Former Sudanese President Omar al-Bashir has been denied bail by a court in capital Khartoum in a corruption trial that began after he was removed from power earlier this year, officials said on Saturday.
Last week, speaking publicly for the first time since his removal, al-Bashir said he received $25m from Saudi Crown Prince Mohammed bin Salman, but claimed he did not use the money for his own benefit.
Investigators said they found more than $130m when they raided al-Bashir’s house after the military removed him from power in April.
The charges against the 75-year-old former president carry maximum prison sentences of about 10 years. The next hearing is set for September 14.
In his fourth court hearing on Saturday, al-Bashir’s office manager testified that the former Sudanese leader was the only person with a key to a room at the presidential palace holding millions of euros.
Yasser Basheer, speaking as a defence witness, said the former president gave him more than 10 million euros ($11m) cash in his final months of rule for delivery to different parties.
The former manager, who worked for al-Bashir from September 2018, said the then-president once gave him 5 million euros ($5.6m) for Abdelrahim Hamdan Dagalo, the deputy head of the feared paramilitary Rapid Support Forces (RSF).
The money, Basheer said, was delivered in the presence of Abdelrahim’s brother and RSF head Mohamed Hamdan Dagalo, also known as Hemeti, who was also the deputy head of the Transitional Military Council (TMC) that ruled after al-Bashir’s removal.
Hemeti is now a member of the Sovereign Council formed in a military-civilian power-sharing deal.
Basheer said the other recipients of cash included officers in the Defence Ministry and civilians for medical treatment, adding that he did not know the source of the cash and was only following orders.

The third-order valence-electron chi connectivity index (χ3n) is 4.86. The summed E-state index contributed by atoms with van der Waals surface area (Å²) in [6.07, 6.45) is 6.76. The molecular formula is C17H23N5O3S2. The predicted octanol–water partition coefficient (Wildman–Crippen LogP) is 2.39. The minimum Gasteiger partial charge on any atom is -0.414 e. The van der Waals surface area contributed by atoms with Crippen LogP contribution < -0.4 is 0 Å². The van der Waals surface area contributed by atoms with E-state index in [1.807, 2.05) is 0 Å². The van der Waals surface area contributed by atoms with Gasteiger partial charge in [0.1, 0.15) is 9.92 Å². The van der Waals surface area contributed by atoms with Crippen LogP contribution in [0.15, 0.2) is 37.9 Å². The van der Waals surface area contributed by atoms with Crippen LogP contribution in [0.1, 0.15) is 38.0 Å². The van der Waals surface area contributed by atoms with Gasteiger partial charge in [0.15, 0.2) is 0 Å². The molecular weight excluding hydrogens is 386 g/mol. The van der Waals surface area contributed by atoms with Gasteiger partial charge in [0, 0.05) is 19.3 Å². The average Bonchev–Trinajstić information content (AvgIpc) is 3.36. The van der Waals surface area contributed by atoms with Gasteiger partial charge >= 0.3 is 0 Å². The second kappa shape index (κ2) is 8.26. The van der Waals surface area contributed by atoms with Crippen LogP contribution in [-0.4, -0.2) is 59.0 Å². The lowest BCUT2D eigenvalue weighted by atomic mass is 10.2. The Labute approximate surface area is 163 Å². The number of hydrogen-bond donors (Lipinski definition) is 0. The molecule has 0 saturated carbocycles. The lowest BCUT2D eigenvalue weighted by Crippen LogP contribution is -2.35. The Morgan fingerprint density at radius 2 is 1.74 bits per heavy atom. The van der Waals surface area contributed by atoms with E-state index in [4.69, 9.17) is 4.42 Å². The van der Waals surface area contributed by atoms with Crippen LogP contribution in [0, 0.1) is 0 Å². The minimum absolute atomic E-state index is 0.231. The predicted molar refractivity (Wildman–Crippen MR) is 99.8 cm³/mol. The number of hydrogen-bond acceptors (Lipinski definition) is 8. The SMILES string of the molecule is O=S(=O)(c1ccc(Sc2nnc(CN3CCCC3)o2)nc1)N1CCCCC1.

While al-Bashir did not speak at Saturday’s hearing, he denied the charges when he spoke last week.
Reporting from Khartoum, Al Jazeera’s Hiba Morgan said al-Bashir’s team of nearly 130 lawyers argues that the money “was given to him as a person and not as president”.
The lawyers, according to Morgan, told the court that all the financial dealings by al-Bashir, “every single money he gave away, was documented and there are documents to prove that”.
While al-Bashir’s trial has captured worldwide attention, Morgan said many Sudanese called it a “sham trial” since it did not include the atrocities during the 30 years of his rule.
Morgan said protesters on the streets said the trial was being used to “divert attention from the real crimes committed” by al-Bashir’s government.
Al-Bashir is wanted by the International Criminal Court (ICC) for alleged atrocities in the Darfur region more than a decade ago, in a war that killed an estimated 300,000 people and forced 2.7 million from their homes.
The conflict broke out in 2003 when ethnic minority groups took up arms against al-Bashir’s Arab-dominated government, accusing it of discrimination and neglect.
The ICC in The Hague issued arrest warrants against him in 2009 and 2010 on charges of war crimes, crimes against humanity, and genocide in Darfur.